Turkish Prime Minister Recep Tayyip Erdogan has reacted angrily to criticism from the country’s secular establishment regarding a proposal in the draft new constitution to lift the current ban on women wearing Islamic headscarves while attending university.
Members of the ruling Justice and Development Party (AKP) recently completed a weekend retreat to finalize the draft of a new constitution, which is expected to be put to a referendum early in 2008 (see EDM, September 17). However, they failed to reach agreement on an article that would forbid anyone being prevented from receiving a higher education on the basis of how they were dressed, preferring to leave the final decision up to Erdogan.
On September 19, Professor Erdogan Tezic, the head of the Council of Higher Education, which oversees university education, issued a statement warning the government that the courts both inside and outside Turkey had approved the headscarf ban. He cited the European Court of Human Rights (ECHR), which in November 2005 dismissed an appeal by a student called Leyla Sahin who in 1998 had been expelled from Istanbul University for refusing to remove her headscarf. The ECHR described the headscarf as a “powerful external symbol” and commented that it was necessary to bear in mind “the impact which wearing such a symbol, which is presented or perceived as a compulsory religious duty, may have on those who choose not to wear it.”
“The ban on the headscarf is the result of decisions by the courts and the ECHR,” said Tezic. “It cannot be amended by the constitution” (Hurriyet, Sabah, Zaman, Milliyet, September 20).
He was supported by Abdurrahman Yalcinkaya, the chief public prosecutor of the Turkish Supreme Court. “Modern countries acknowledge the supremacy of the rule of law,” he said. “Something which has been determined by the courts cannot be simply reversed by promulgating a new constitution” (Radikal, September 20).
The statements provoked an angry response from Erdogan, who argued that students in Western countries were not prevented from receiving a higher education simply on account of what they wore. He dismissed the protests by Tezic and Yalcinkaya, maintaining that responsibility for formulating a new constitution belonged solely to the elected parliament.
“Everyone should know their place,” he said (Radikal, Vatan, Hurriyet, September 20).
But there are concerns that, flushed with its landslide victory in the July 22 general election, the AKP may be overplaying its hand. There are less confrontational ways of easing the headscarf ban than including a woman’s right to cover her head in the constitution; such as gradually amending university regulations, relaxing their implementation in practice, or allowing headscarves at privately owned universities. Even if proponents of the headscarf ban are a numerical minority, they are nevertheless a substantial and very powerful one, not least because they include the rigorously secular Turkish military. The AKP also seems to have forgotten that on April 29, 2007, nearly one million people took to the streets of Istanbul to protest Abdullah Gul’s decision to stand for president, mainly because his wife wears a headscarf.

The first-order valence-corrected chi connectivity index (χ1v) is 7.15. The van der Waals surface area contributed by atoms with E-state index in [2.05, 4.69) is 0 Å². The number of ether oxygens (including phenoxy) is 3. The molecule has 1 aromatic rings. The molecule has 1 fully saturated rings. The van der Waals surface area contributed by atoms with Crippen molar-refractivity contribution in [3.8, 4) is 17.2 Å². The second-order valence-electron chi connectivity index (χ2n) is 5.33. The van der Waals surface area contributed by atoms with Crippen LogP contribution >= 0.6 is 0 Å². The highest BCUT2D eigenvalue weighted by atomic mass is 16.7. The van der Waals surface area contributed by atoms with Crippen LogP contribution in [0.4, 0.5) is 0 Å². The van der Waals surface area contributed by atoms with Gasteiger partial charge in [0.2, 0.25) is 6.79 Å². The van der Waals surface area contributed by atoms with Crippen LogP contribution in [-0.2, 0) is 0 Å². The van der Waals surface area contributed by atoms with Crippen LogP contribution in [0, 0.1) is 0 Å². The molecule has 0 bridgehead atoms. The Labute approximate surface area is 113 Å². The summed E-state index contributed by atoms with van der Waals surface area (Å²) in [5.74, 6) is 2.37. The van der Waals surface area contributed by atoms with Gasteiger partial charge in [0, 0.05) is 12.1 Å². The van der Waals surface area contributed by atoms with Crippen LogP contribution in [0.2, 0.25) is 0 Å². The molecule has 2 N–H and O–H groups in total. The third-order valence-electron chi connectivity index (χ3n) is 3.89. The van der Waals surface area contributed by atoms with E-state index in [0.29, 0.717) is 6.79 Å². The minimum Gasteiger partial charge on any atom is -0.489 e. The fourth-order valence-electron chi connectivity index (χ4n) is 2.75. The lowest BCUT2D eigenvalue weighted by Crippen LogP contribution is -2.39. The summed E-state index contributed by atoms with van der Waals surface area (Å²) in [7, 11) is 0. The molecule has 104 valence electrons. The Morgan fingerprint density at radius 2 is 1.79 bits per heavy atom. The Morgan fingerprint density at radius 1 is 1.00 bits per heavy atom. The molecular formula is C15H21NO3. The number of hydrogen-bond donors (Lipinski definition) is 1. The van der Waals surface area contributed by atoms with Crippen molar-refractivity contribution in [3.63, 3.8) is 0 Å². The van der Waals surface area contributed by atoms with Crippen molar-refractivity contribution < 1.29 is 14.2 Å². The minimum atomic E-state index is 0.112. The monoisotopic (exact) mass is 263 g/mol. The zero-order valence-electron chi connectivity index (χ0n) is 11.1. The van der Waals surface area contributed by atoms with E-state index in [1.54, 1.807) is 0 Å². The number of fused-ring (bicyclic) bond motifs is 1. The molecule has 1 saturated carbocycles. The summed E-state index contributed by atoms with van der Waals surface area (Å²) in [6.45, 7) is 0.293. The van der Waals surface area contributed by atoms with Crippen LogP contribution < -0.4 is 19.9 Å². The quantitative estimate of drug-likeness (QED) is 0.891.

Although Gul was eventually elected on August 28, the tensions have not dissipated. Many secularists still fear that, with Gul in the presidential palace, the AKP will try to erode the principle of secularism enshrined in the constitution by the republic’s founder, Mustafa Kemal Ataturk (1881-1938). On September 19, General Yasar Buyukanit, the Turkish chief of staff, issued a statement to commemorate Turkish Veterans’ Day in which he assured secularists of the military’s determination to preserve and protect Ataturk’s legacy (Anatolian Agency, September 19).
Earlier in the day, Gul had returned from an official visit to northern Cyprus, his first foreign trip since becoming president. Turkish protocol requires that he be greeted at Ankara airport with a state ceremony, attended by, among others, the commander of the Ankara garrison. However, as soon as he saw Gul’s wife emerging from the airplane alongside her husband, the commander of the Ankara garrison ostentatiously marched out of the ceremony on the grounds that the participation of a headscarfed woman was a violation of secularism.
Erdogan has dismissed such protests. “It is the people, not the military which makes decisions,” he said (Radikal, September 20).
However, such tensions are likely only to increase if the AKP pushes ahead with its plans to lift the headscarf ban in the new constitution. Even if it succeeds, the price – in terms of antagonizing the military and further deepening the already dangerous polarization in Turkish society – is likely to be high.